If you start arming the participants, it would only take watching one guy getting opened up, and spraying blood all over the place before you might think, “maybe this wasn’t such a good idea.” When you start hemorrhaging members like this, it becomes impossible to keep the numbers up, and the club would die off quickly; figuratively or literally.

-Starke

This blog is supported through Patreon. If you enjoy our content, please consider becoming a Patron. Every contribution helps keep us online, and writing. If you already are a Patron, thank you.

Q&A: Bayonets

Would it be useful or realistic to attach a knife to a gun? Would it be in anyway helpful in a fight in a smaller space or would it just get in the way and be unhelpful?

Well, that’s called a bayonet. They do exist. These date back to single shot firearms, where you’d be left without a functional weapon while reloading in an era when melee combat was still the norm. As with a lot of elements of military tradition and hardware, bayonets have massively outlived their usefulness.

Modern bayonets are (usually) functional combat knives with attachment points designed to lock onto a rifle. That said, some rifles do include integrated bayonets, which can be collapsed and stored on the gun.

Generally speaking, the only time you’d use a bayonet is when the rifle cannot be fired. Either because it’s out of ammunition, malfunctioning, or you’re in some incredibly specific situation where firing it would be a profoundly bad idea. Otherwise, even in close quarters, you’re better off pumping two or three rounds into someone.

Which leads back to the question about usefulness; not very. Detachable ones can be useful in the sense that you need a knife and just happen to be carrying one, but a well equipped combatant should have a knife or other cutting implement in easy reach regardless. In very rare circumstances, it’s a good augment for your rifle, but that’s more of an, “in theory,” consideration than a practical application.

Sticking a bayonet on a pistol (or revolver) isn’t a great idea. You’ll see these occasionally as novelty items, but you’d be better off simply bringing a separate knife. The one advantage a bayonet has, when it’s mounted on a rifle, is reach. Slapping one on a pistol makes the blade harder to control, without increasing its range.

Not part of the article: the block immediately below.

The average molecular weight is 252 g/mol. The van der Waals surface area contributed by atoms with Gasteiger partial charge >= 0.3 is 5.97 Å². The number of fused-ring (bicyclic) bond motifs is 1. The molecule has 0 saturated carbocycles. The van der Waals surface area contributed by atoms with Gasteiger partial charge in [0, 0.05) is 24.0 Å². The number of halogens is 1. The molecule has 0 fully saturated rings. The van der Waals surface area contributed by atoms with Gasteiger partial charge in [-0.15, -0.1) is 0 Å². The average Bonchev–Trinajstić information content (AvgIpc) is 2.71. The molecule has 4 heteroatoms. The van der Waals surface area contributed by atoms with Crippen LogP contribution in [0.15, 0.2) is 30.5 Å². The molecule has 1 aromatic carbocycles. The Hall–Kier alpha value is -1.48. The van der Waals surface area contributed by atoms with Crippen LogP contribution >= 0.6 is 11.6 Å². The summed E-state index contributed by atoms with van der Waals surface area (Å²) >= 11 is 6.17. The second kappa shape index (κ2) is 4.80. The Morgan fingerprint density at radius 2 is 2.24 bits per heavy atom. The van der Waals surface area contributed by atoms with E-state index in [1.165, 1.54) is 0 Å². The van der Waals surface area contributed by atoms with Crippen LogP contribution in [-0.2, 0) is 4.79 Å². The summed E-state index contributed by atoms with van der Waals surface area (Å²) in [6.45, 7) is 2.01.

-Starke

This blog is supported through Patreon. If you enjoy our content, please consider becoming a Patron. Every contribution helps keep us online, and writing. If you already are a Patron, thank you.

Q&A: Retired Assassins

How realistic is it for the retired agent/spy/assassin to come back and kick just as much butt as they did years before? Does such training come back to you easily if you haven’t used it in a long while or will you be rusty enough to get killed?

Parts of this are realistic, others not so much.

If you’ve spent enough time training techniques, this stuff gets baked into the way you move. It’s not, “oh, I’ll do this to someone;” it’s just there. Training can also affect how you look at the world; this is true as a general statement on life, but it also applies here. Again, as with muscle memory, this is always there, always affecting how you view your surroundings and the people in them.

So, in that sense, yes. A veteran character coming back after years away from the job will still have their skills and training. Some of that will be rusty, but this stuff sticks with you. Especially if you were maintaining your training for years. That said, they’ll still get their teeth kicked in.

Ironically, one of the more realistic takes I’ve seen on this was in the middle seasons of 24. In the early seasons, the protagonist, Jack Bauer, is a federal counterterrorist agent. After the third season he’s basically on his own, and no longer a part of the agency that trained him. By the fifth season (about 3 years later) he’s at a point where he’s getting his ass handed to him by a security guard.

The problem is something we’ve explained, repeatedly. Hand to hand combat is not static. The training I got 20 years ago doesn’t apply now. It will work against untrained opponents. Basic physiology doesn’t change. However, going up against opponents who’ve been keeping their training up to date, (or are some of the people responsible for updating the techniques in the first place), is not going to end well.